• Today it is brewday! I’ve copied your malt bill, so the only thing that’s different is the hops. Initially the plan was to do a duo-hop with Columbus/Centential, cause I like the Jack Hammer from Brewdog so much. But unfortunaty I only discoverd today that I’m almost out of Columbus.

            Therefore I had to replace most of the columbus with Magnum. Did use some Columbus for FWH and a late edition @ 5′. Loads of Centenial editions (10′, 5′, 3′ and Flame-Out + Dry-hop).

            Could you tell me what % of attenuation you got on your IPA?

            • That’s pretty nice,

              I brewed an Simcoe APA first, and I’m going to drop this IPA on the yeastcake. Probably will mean that I’ll overpitch a little, but I don’t think that will cause any trouble.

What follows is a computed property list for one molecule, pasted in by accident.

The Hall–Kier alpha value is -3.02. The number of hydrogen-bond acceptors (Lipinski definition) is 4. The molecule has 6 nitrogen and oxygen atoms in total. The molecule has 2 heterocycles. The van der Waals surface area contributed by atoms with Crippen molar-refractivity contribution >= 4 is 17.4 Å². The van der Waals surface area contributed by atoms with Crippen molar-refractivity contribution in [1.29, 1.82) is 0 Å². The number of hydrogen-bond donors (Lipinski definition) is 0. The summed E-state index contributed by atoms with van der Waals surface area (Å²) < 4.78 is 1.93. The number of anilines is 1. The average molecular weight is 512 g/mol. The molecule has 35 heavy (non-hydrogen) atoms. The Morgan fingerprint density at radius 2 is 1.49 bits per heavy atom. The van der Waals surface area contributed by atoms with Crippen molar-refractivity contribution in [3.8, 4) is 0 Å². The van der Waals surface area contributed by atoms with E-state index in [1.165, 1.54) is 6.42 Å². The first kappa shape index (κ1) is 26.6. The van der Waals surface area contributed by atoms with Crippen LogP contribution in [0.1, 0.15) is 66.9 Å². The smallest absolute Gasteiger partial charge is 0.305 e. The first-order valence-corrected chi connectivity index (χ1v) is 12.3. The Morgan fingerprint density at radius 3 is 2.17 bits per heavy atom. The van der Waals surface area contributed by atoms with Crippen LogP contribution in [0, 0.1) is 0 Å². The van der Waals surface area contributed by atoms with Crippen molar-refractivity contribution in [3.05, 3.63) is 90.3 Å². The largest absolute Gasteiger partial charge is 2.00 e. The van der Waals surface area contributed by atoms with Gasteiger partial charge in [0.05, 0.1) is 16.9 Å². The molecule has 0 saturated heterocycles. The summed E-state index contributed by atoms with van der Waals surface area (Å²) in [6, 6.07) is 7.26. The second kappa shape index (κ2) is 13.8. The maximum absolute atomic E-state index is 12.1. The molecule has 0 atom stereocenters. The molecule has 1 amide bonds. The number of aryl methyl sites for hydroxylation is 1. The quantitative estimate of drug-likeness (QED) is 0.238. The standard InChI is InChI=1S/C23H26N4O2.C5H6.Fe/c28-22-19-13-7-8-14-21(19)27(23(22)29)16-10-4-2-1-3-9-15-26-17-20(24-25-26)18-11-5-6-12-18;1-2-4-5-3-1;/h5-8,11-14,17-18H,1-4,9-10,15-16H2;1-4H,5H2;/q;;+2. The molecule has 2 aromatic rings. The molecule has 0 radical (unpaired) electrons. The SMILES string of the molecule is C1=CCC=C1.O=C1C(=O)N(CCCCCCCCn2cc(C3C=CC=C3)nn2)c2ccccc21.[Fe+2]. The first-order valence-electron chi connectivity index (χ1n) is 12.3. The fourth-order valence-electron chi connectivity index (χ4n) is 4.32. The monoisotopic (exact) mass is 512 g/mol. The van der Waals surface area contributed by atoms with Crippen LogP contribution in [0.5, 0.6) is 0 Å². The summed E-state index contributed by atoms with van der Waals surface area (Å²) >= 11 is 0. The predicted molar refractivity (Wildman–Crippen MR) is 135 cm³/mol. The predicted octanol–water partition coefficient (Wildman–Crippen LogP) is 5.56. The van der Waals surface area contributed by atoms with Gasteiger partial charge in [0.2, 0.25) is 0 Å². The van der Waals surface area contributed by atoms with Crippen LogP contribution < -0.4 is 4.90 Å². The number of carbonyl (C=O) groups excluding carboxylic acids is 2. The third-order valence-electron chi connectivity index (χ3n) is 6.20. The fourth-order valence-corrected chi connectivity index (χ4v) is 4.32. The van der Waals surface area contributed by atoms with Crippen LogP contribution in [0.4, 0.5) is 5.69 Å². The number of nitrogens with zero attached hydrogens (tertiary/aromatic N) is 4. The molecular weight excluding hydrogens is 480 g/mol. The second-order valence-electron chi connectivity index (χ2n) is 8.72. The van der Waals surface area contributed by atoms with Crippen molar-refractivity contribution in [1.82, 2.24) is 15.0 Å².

I racked the APA to secondary. It attenuated to a little under 76% (1.045 – 1.011). I guess it will drop a few more points. The sample tasted really nice!

            • Today I racked my Big Beard Double IPA to secondary. It ended up at 81% (1.085 -> 1.016). This is gonna be a one hell of a BIG DIPA! 9% ABV and a IBU of 95. Tasted a bit of the sample, enough to ascertain that is truly was brutally bitter 🙂

              The IPA that I brewed before this DIPA got kegged yesterday and ended up with 71.4 attenuation (1.070 -> 1.020) what was a bit lesser than expected. Stil pretty bitter with 75 IBU, but way more balanced due to the residual sweetness.

              Quite a big difference in attenuation don’t you think?